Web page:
Democrats win both US Senate run-off elections in Georgia

Georgia Democrats Jon Ossoff and Raphael Warnock have won their US Senate run-off elections, giving Democrats control of the Senate, with vice-president-elect Kamala Harris casting the tie-breaking vote in an upper chamber that will soon be equally divided between Democrats and Republicans.

Ossoff, 33, was declared the winner late Wednesday afternoon against 71-year-old Republican David Perdue, who held the seat for the past six years and had the strong support of outgoing US President Donald Trump. Ossoff will be the youngest Democrat of the Senate.

Earlier Wednesday, Warnock won the other run-off race, becoming the first Black senator in Georgia's history. A pastor who spent the past 15 years leading the Atlanta church where Martin Luther King Jr. preached, Warnock defeated Republican incumbent Kelly Loeffler. It was a stinging rebuke of Trump, who made one of his final trips in office to Georgia to rally his loyal base behind Loeffler and Perdue.

The two victories will give the Democrats 50 seats in the Senate, with Republicans holding the other 50 and the vice-president casting the tie-breaking vote. The Democrats also hold an 11-seat majority in the House of Representatives after the November election.

Trump's false claims of voter fraud cast a dark shadow over the run-off elections. The outgoing president raised the prospect that some votes might not be counted even as votes were being cast Tuesday afternoon.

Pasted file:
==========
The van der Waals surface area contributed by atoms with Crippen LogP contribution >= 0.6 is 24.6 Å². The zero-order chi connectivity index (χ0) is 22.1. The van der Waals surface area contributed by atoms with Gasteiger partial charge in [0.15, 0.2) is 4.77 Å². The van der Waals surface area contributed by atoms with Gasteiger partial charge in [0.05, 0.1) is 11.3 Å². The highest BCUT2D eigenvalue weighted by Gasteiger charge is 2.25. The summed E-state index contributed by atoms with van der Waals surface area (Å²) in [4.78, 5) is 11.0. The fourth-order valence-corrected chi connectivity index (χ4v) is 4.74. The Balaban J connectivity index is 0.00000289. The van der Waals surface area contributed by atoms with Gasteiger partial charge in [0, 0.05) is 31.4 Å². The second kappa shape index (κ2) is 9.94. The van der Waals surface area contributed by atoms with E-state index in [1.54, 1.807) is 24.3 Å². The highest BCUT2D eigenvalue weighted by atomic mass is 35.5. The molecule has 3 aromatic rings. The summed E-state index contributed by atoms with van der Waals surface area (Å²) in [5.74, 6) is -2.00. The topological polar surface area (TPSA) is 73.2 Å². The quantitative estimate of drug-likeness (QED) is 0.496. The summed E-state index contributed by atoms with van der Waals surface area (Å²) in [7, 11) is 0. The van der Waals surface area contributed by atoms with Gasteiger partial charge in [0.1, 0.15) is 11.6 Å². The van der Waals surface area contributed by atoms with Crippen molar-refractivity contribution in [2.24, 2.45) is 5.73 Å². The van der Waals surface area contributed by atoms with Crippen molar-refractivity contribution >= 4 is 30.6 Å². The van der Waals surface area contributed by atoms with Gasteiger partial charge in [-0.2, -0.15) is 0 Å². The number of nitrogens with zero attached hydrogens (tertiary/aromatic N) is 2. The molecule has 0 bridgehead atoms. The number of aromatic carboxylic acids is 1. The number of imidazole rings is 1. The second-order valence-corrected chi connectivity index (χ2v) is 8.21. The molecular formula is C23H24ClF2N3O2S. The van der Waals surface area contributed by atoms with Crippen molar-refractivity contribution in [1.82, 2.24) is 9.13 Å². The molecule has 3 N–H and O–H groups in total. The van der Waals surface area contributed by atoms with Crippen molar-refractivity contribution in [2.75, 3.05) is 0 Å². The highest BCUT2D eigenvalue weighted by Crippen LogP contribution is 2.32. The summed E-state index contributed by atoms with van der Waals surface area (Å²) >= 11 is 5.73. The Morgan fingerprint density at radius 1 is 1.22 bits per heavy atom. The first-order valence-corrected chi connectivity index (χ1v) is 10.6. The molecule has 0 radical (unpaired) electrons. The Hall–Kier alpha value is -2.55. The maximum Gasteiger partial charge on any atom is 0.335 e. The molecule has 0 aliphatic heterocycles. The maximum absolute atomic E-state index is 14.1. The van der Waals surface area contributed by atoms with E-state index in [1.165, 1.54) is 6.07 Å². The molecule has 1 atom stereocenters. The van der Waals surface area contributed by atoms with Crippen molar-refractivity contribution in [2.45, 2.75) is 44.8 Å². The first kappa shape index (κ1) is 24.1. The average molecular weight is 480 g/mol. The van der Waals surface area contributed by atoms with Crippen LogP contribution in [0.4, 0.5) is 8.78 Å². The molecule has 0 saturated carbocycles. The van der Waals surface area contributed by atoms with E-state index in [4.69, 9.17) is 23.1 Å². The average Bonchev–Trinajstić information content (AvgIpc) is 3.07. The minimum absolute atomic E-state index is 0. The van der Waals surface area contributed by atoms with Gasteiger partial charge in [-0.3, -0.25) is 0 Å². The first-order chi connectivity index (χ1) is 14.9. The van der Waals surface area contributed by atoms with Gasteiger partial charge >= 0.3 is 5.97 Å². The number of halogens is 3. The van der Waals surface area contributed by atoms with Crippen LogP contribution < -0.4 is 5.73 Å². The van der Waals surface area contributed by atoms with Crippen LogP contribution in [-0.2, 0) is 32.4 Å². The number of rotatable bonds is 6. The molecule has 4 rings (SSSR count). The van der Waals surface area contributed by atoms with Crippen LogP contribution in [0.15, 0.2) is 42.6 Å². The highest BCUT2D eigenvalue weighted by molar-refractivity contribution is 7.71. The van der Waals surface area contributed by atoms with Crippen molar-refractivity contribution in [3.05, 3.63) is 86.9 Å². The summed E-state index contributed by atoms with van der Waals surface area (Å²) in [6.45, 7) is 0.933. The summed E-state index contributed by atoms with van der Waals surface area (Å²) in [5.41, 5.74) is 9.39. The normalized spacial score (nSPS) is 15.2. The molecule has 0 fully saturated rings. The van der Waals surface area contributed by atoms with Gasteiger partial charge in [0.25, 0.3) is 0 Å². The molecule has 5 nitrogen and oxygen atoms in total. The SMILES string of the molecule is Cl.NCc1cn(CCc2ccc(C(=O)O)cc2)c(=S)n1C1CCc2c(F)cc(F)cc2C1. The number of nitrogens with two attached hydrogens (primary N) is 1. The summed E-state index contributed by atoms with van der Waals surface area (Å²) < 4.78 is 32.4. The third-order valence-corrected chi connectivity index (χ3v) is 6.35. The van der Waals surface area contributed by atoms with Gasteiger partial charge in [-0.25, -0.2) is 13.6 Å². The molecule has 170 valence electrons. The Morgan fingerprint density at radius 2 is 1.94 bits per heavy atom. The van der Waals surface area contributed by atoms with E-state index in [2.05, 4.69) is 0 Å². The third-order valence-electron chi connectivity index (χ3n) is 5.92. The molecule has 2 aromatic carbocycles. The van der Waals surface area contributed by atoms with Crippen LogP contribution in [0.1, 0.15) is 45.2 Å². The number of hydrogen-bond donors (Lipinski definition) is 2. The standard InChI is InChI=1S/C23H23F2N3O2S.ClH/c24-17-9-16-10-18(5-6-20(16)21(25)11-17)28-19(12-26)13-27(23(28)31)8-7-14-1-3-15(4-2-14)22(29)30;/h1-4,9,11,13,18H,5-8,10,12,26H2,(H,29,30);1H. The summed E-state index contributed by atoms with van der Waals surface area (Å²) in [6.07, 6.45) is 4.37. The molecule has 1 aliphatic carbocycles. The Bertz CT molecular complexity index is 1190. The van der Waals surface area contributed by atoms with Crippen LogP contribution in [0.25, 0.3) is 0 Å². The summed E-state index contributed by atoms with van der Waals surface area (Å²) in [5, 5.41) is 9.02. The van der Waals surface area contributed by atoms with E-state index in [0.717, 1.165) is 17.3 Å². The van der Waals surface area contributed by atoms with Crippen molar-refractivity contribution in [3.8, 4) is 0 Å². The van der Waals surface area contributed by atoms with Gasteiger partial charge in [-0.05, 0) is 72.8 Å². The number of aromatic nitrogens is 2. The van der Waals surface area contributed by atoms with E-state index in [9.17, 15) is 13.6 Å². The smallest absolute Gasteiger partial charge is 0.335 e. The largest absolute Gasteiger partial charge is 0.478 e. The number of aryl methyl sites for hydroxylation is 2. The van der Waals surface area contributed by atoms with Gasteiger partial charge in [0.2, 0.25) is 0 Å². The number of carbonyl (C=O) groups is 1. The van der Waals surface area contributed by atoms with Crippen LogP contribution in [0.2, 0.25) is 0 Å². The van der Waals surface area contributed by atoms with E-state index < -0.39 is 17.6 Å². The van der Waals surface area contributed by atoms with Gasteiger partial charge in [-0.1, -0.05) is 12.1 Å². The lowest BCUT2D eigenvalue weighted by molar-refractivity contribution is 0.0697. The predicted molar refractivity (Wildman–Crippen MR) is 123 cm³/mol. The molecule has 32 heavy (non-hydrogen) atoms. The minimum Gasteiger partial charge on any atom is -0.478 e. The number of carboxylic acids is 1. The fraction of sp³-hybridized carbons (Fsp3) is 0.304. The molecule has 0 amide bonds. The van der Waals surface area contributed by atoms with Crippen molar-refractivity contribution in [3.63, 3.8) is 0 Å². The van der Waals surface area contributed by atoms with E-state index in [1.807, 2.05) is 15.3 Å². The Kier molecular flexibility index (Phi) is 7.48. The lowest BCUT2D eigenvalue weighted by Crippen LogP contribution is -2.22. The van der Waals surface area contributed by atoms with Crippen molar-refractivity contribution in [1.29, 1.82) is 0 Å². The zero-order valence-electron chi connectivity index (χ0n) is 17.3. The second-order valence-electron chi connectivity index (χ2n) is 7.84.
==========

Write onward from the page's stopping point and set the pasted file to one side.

"No evidence of irregularities," said Gabriel Sterling, Georgia's top election official, in response to a question from a reporter. "The biggest thing we've seen is from the president's fertile mind of finding fraud where none exists."

Biden congratulates winners

Warnock's victory is a symbol of a striking shift in Georgia's politics as the swelling number of diverse, college-educated voters flex their power in the heart of the Deep South. It follows Biden's victory in November, when he became the first Democratic presidential candidate to carry the state since 1992.

Biden praised the races run by Warnock and Ossoff, as well as the voters, in a statement on Wednesday.

"Georgia's voters delivered a resounding message yesterday: they want action on the crises we face, and they want it right now. On COVID-19, on economic relief, on climate, on racial justice, on voting rights and so much more," said Biden. "They want us to move, but move together."

Warnock, 51, acknowledged his improbable victory in a message to supporters early Wednesday, citing his family's experience with poverty. His mother, he said, used to pick "somebody else's cotton" as a teenager.

"The other day, because this is America, the 82-year-old hands that used to pick somebody else's cotton picked her youngest son to be a United States senator," he said. "Tonight, we proved with hope, hard work and the people by our side, anything is possible."

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